Making additional payments can be easy when your budget isn’t tight, but difficult when it is. To become successful at making additional payments you have to be consistent. Automating the process can help. We recommend checking out the ChangEd app. (Yes, there’s an app for that!) ChangEd is an app that allows you to roundup daily purchases or schedule savings based off your habits. It will then project how much time and money you can save, as well as encourage you to save more when it sees an opportunity to save more! ChangEd even automates those savings as additional student loan payments so you can stay consistent without thinking about it. They can also provide you with a template letter to ask your loan servicer to apply all those extra payments to your principal, saving you even more money in the long run!
Student Loan Refinance Lender Partners
- Interest Rates
- Loan Min/Max
- Minimum: $5,000
- Maximum: $500K
- Repayment Terms: 5, 10, 15, or 20 years
- Degree Requirements: Must have earned a bachelor's degree from an approved post-secondary institution and program of study.
How to Make a Lump Sum Payment on Student Loans
Lump sum payments on student loans are awesome accelerators. If you get a tax refund, a birthday check from your Aunt, or a bonus at work, consider putting some or all of that money toward your debt.
Provide special payment instructions when you submit yourpayment. You will need to tell your lender or servicer to apply your lump sum payment toward your principal balance without advancing your next payment due date. And you should also specify if there is a particular loan, or group of loans, you want your payment applied toward. If you do not spell this out, your payments would follow a standard payment allocation which looks like this:
- The current payment amount due gets paid first
- If you have multiple loans, your lender will apply extra payments toward the loans with the highest interest rates
- If you have unsubsidized and subsidized loans, your lender will pay your unsubsidized loans first
When making a lump sum payment, take the opportunity to dictate how that money is applied to best benefit you, not the lender.
Side hustles are a great way to help tackle your student loan debt. Part-time work is easier to come by now more than ever thanks to the gig economy, and the advent of online marketplaces where you can offer your services. The opportunities are truly abundant if you’re willing to work for them.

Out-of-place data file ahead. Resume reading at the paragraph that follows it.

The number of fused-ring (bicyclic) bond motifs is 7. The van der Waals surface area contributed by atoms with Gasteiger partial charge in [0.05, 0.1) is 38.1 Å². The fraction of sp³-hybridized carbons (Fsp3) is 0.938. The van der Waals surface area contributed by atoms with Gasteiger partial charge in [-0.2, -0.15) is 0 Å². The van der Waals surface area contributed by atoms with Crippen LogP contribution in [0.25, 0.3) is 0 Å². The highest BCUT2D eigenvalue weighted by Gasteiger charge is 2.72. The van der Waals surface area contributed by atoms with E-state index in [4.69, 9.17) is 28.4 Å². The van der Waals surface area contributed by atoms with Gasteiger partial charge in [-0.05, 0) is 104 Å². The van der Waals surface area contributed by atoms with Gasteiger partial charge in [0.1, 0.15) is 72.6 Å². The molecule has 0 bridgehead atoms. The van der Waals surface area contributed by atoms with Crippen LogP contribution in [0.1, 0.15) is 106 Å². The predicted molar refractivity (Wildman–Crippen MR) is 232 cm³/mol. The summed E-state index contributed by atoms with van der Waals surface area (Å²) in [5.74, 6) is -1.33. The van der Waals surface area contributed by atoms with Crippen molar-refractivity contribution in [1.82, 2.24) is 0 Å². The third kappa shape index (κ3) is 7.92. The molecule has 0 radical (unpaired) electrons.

Side Hustle Ideas
Do you have a car? Uber, Lyft and GrubHub are amazing options. Work when you want and for how long you want.
Are you the biggest animal lover you know? Rover and Wag are the on-demand dog walking/sitting service for you! Make money while hanging out with a dog (this is also great if you want a dog, but can’t afford one at the moment).
Are you a good writer? You could contribute content as a blogger to services like TextBroker.
Don’t rule out any of your quirky talents either. Do you enjoy knitting or soap making? You can sell those items online. Consider Etsy, eBay or Facebook Marketplace.
Are you good at things like website design, social media, online research or even translation? Maybe you’re a whiz with Excel, or just really handy? Sign-up to provide services through sites like Fiverr, Upwork and Task Rabbit.
How Long Does it Take to Pay Off Student Loans?
As a general rule, if the total amount of debt you owe at graduation is less than your expected starting salary you should be able to repay your loan within ten years. Of course, everyone will not be in this situation. Some individuals need to extend repayment beyond the standard 10–year repayment term; either because refinancing makes a lot of sense, or income-driven plans through the government are available.
But beware of repayment plans that may not move the needle on your principal balance. According to the Federal Reserve Bank of New York, during the 2nd quarter of 2019 only one-third of borrowers who were not delinquent on their loans had actually reduced their loan balance during the prior year. This means depending on the repayment plan you enter, it could take a really long time to repay your loans if you make only the minimum payments each month.
Steps to Paying Off Student Loans Faster
- Prioritize student loan debt.
- Create an honest budget
- Use tools like ChangeEd to simplify the process of paying your student loans.
- Pay more than the minimum, and request that additional money be applied to your principal balance.
- Take on a side hustle to increase your cash flow